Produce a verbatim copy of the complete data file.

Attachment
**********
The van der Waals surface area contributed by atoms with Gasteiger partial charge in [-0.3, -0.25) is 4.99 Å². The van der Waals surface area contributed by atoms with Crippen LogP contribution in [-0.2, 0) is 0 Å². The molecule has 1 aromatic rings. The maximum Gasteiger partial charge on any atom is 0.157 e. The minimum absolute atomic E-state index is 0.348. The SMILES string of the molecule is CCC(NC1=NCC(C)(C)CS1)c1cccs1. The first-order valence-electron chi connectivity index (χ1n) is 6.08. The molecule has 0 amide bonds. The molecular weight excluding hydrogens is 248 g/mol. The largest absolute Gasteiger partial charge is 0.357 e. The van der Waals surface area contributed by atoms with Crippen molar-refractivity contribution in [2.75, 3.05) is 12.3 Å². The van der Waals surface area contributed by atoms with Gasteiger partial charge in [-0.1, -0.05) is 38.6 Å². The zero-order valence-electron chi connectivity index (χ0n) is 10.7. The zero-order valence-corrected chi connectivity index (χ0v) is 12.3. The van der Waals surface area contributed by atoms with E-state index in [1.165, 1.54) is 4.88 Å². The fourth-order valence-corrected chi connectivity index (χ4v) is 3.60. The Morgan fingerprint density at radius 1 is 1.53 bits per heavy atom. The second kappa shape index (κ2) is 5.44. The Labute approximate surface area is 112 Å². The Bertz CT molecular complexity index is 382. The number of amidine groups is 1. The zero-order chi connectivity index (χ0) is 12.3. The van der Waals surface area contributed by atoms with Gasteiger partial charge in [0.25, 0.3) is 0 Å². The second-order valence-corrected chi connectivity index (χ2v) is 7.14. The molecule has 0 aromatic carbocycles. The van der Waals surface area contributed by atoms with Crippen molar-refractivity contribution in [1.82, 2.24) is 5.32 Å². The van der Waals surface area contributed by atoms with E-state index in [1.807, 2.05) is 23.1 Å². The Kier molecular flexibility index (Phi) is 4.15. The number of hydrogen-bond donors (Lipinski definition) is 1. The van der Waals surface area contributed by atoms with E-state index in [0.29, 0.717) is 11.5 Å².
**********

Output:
The van der Waals surface area contributed by atoms with Gasteiger partial charge in [-0.3, -0.25) is 4.99 Å². The van der Waals surface area contributed by atoms with Crippen LogP contribution in [-0.2, 0) is 0 Å². The molecule has 1 aromatic rings. The maximum Gasteiger partial charge on any atom is 0.157 e. The minimum absolute atomic E-state index is 0.348. The SMILES string of the molecule is CCC(NC1=NCC(C)(C)CS1)c1cccs1. The first-order valence-electron chi connectivity index (χ1n) is 6.08. The molecule has 0 amide bonds. The molecular weight excluding hydrogens is 248 g/mol. The largest absolute Gasteiger partial charge is 0.357 e. The van der Waals surface area contributed by atoms with Crippen molar-refractivity contribution in [2.75, 3.05) is 12.3 Å². The van der Waals surface area contributed by atoms with Gasteiger partial charge in [-0.1, -0.05) is 38.6 Å². The zero-order valence-electron chi connectivity index (χ0n) is 10.7. The zero-order valence-corrected chi connectivity index (χ0v) is 12.3. The van der Waals surface area contributed by atoms with E-state index in [1.165, 1.54) is 4.88 Å². The fourth-order valence-corrected chi connectivity index (χ4v) is 3.60. The Morgan fingerprint density at radius 1 is 1.53 bits per heavy atom. The second kappa shape index (κ2) is 5.44. The Labute approximate surface area is 112 Å². The Bertz CT molecular complexity index is 382. The number of amidine groups is 1. The zero-order chi connectivity index (χ0) is 12.3. The van der Waals surface area contributed by atoms with Gasteiger partial charge in [0.25, 0.3) is 0 Å². The second-order valence-corrected chi connectivity index (χ2v) is 7.14. The molecule has 0 aromatic carbocycles. The van der Waals surface area contributed by atoms with Crippen molar-refractivity contribution in [1.82, 2.24) is 5.32 Å². The van der Waals surface area contributed by atoms with E-state index in [1.807, 2.05) is 23.1 Å². The Kier molecular flexibility index (Phi) is 4.15. The number of hydrogen-bond donors (Lipinski definition) is 1. The van der Waals surface area contributed by atoms with E-state index in [0.29, 0.717) is 11.5 Å².